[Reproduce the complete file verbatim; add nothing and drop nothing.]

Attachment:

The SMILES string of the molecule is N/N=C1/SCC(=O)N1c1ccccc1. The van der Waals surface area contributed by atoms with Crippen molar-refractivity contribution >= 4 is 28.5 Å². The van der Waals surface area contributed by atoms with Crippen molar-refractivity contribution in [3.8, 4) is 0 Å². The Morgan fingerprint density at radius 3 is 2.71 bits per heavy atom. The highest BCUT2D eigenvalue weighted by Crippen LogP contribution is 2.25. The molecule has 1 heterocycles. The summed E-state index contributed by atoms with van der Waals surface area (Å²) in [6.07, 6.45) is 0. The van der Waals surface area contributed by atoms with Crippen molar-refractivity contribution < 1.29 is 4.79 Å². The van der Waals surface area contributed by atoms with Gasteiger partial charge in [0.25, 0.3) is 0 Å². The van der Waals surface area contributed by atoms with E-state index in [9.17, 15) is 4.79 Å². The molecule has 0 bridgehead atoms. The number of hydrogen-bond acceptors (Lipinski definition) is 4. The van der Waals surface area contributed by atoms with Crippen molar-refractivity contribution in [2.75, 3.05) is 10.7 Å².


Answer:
The SMILES string of the molecule is N/N=C1/SCC(=O)N1c1ccccc1. The van der Waals surface area contributed by atoms with Crippen molar-refractivity contribution >= 4 is 28.5 Å². The van der Waals surface area contributed by atoms with Crippen molar-refractivity contribution in [3.8, 4) is 0 Å². The Morgan fingerprint density at radius 3 is 2.71 bits per heavy atom. The highest BCUT2D eigenvalue weighted by Crippen LogP contribution is 2.25. The molecule has 1 heterocycles. The summed E-state index contributed by atoms with van der Waals surface area (Å²) in [6.07, 6.45) is 0. The van der Waals surface area contributed by atoms with Crippen molar-refractivity contribution < 1.29 is 4.79 Å². The van der Waals surface area contributed by atoms with Gasteiger partial charge in [0.25, 0.3) is 0 Å². The van der Waals surface area contributed by atoms with E-state index in [9.17, 15) is 4.79 Å². The molecule has 0 bridgehead atoms. The number of hydrogen-bond acceptors (Lipinski definition) is 4. The van der Waals surface area contributed by atoms with Crippen molar-refractivity contribution in [2.75, 3.05) is 10.7 Å².